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  1. Machine Learning is beginning to provide state-of-the-art performance in a range of environmental applications such as streamflow prediction in a hydrologic basin. However, building accurate broad-scale models for streamflow remains challenging in practice due to the variability in the dominant hydrologic processes, which are best captured by sets of process-related basin characteristics. Existing basin characteristics suffer from noise and uncertainty, among many other things, which adversely impact model performance. To tackle the above challenges, in this paper, we propose a novel Knowledge-guided Self-Supervised Learning (KGSSL) inverse framework to extract system characteristics from driver(input) and response(output) data. This first-of-its-kind framework achieves robust performance even when characteristics are corrupted or missing. We evaluate the KGSSL framework in the context of stream flow modeling using CAMELS (Catchment Attributes and MEteorology for Large-sample Studies) which is a widely used hydrology benchmark dataset. Specifically, KGSSL outperforms baseline by 16% in predicting missing characteristics. Furthermore, in the context of forward modelling, KGSSL inferred characteristics provide a 35% improvement in performance over a standard baseline when the static characteristic are unknown.
    Free, publicly-accessible full text available August 14, 2023
  2. Free, publicly-accessible full text available May 15, 2023
  3. The volume of a lake is a crucial component in understanding environmental and hydrologic processes. The State of Minnesota (USA) has tens of thousands of lakes, but only a small fraction has readily available bathymetric information. In this paper we develop and test methods for predicting water volume in the lake-rich region of Central Minnesota. We used three different published regression models for predicting lake volume using available data. The first model utilized lake surface area as the sole independent variable. The second model utilized lake surface area but also included an additional independent variable, the average change in land surface area in a designated buffer area surrounding a lake. The third model also utilized lake surface area but assumed the land surface to be a self-affine surface, thus allowing the surface area-lake volume relationship to be governed by a scale defined by the Hurst coefficient. These models all utilized bathymetric data available for 816 lakes across the region of study. The models explained over 80% of the variation in lake volumes. The sum difference between the total predicted lake volume and known volumes were <2%. We applied these models to predicting lake volumes using available independent variables for overmore »40,000 lakes within the study region. The total lake volumes for the methods ranged from 1,180,000- and 1,200,000-hectare meters. We also investigated machine learning models for estimating the individual lake volumes and found they achieved comparable and slightly better predictive performance than from the three regression analysis methods. A 15-year time series of satellite data for the study region was used to develop a time series of lake surface areas and those were used, with the first regression model, to calculate individual lake volumes and temporal variation in the total lake volume of the study region. The time series of lake volumes quantified the effect on water volume of a dry period that occurred from 2011 to 2012. These models are important both for estimating lake volume, but also provide critical information for scaling up different ecosystem processes that are sensitive to lake bathymetry.« less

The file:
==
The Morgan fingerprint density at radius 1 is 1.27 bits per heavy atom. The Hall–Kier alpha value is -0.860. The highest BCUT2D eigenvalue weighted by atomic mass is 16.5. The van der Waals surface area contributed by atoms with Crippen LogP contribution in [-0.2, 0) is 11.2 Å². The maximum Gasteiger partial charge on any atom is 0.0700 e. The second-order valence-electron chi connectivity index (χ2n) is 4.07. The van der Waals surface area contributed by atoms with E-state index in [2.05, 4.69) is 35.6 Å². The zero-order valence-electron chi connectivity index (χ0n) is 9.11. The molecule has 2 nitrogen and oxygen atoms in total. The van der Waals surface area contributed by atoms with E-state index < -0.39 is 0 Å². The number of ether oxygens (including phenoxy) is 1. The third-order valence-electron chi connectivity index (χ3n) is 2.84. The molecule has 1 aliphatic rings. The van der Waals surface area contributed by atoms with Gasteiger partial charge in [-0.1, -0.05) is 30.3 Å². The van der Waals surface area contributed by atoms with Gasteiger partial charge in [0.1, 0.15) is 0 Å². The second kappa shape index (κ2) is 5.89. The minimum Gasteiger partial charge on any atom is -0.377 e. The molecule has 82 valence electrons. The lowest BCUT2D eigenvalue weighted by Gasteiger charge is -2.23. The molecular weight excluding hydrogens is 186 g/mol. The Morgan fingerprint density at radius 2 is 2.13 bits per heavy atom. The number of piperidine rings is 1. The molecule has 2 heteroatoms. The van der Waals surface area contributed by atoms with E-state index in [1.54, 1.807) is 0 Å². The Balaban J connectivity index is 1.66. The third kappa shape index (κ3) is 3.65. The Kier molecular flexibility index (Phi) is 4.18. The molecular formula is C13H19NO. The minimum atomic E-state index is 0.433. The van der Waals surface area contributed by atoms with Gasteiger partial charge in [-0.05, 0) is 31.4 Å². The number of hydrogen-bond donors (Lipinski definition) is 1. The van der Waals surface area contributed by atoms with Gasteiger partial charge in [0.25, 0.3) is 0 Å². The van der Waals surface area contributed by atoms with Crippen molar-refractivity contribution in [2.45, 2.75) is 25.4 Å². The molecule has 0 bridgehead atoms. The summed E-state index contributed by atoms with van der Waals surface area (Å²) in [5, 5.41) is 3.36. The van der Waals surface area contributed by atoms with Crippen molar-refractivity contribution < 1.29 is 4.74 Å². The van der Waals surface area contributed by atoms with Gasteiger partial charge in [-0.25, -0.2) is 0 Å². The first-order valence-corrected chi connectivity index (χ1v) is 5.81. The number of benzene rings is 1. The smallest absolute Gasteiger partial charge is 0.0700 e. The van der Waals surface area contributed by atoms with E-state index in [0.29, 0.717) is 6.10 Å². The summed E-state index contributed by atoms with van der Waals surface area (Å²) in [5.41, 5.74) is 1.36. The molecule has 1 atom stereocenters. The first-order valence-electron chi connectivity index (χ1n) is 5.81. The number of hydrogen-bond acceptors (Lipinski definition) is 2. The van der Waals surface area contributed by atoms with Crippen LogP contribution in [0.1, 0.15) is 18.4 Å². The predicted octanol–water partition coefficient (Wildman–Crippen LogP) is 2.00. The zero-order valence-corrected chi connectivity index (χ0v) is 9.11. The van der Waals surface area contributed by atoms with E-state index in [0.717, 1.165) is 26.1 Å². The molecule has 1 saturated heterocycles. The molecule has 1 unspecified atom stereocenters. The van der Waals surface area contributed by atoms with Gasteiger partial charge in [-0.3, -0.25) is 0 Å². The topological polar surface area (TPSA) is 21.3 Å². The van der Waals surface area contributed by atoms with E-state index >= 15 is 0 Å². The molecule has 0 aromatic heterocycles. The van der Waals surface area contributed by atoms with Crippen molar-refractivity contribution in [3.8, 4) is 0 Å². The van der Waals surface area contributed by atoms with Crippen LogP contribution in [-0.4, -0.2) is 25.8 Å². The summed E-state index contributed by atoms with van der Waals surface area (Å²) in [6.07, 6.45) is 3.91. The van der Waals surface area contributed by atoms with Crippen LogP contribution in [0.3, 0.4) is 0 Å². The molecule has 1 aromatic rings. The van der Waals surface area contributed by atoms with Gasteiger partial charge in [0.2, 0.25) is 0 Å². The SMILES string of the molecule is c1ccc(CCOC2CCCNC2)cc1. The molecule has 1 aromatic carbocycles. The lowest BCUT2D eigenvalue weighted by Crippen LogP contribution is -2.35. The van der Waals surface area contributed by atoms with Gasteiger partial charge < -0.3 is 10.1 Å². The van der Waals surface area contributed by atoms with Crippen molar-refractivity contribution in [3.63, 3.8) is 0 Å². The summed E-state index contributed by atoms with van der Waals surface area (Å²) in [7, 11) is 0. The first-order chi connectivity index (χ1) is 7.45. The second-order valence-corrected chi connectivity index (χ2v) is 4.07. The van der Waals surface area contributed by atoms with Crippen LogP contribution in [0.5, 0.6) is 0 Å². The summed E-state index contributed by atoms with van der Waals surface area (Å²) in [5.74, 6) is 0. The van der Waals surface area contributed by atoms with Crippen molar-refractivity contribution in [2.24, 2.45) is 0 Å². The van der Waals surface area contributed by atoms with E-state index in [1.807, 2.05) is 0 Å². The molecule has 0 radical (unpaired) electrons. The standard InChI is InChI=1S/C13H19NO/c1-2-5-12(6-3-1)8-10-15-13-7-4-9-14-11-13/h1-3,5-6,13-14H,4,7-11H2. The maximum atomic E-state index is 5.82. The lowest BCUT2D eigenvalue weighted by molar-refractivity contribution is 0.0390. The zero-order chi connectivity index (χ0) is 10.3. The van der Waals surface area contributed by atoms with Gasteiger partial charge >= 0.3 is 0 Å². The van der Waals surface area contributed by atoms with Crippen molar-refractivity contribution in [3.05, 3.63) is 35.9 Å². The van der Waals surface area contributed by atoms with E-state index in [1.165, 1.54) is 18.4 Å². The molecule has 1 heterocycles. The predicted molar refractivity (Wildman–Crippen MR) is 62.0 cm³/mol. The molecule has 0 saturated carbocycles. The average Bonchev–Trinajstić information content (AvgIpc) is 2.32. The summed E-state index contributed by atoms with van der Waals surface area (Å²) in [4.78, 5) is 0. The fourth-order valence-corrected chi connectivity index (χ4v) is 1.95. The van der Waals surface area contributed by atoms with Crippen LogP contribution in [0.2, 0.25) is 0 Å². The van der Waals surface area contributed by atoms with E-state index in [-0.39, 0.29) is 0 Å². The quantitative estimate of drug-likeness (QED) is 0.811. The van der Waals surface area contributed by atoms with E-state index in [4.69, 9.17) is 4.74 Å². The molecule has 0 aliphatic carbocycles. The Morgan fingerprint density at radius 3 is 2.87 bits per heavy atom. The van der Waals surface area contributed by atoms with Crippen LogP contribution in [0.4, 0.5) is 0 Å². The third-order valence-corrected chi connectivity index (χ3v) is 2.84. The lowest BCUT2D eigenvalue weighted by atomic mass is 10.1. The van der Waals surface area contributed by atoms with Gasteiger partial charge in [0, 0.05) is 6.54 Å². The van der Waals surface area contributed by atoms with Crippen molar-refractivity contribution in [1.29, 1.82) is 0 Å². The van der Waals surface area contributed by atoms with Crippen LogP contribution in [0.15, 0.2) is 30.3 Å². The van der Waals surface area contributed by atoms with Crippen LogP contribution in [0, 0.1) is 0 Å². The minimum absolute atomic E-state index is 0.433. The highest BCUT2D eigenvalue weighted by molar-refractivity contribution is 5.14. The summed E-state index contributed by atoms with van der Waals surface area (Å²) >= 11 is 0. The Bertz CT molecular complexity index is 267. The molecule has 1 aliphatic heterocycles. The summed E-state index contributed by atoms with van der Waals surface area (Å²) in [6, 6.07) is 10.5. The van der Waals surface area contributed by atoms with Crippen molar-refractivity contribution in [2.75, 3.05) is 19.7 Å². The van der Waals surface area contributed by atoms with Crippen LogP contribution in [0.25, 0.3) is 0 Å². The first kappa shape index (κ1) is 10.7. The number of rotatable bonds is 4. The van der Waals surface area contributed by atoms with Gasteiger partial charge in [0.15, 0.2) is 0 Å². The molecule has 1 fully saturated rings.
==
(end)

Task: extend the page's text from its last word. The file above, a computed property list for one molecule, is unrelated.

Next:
Free, publicly-accessible full text available June 16, 2023
  4. Free, publicly-accessible full text available March 1, 2023
  5. Free, publicly-accessible full text available January 1, 2023
  6. Smart grids can be vulnerable to attacks and accidents, and any initial failures in smart grids can grow to a large blackout because of cascading failure. Because of the importance of smart grids in modern society, it is crucial to protect them against cascading failures. Simulation of cascading failures can help identify the most vulnerable transmission lines and guide prioritization in protection planning, hence, it is an effective approach to protect smart grids from cascading failures. However, due to the enormous number of ways that the smart grids may fail initially, it is infeasible to simulate cascading failures at a large scale nor identify the most vulnerable lines efficiently. In this paper, we aim at 1) developing a method to run cascading failure simulations at scale and 2) building simplified, diffusion based cascading failure models to support efficient and theoretically bounded identification of most vulnerable lines. The goals are achieved by first constructing a novel connection between cascading failures and natural languages, and then adapting the powerful transformer model in NLP to learn from cascading failure data. Our trained transformer models have good accuracy in predicting the total number of failed lines in a cascade and identifying the most vulnerablemore »lines. We also constructed independent cascade (IC) diffusion models based on the attention matrices of the transformer models, to support efficient vulnerability analysis with performance bounds.« less
    Free, publicly-accessible full text available December 4, 2022
  7. Free, publicly-accessible full text available February 1, 2023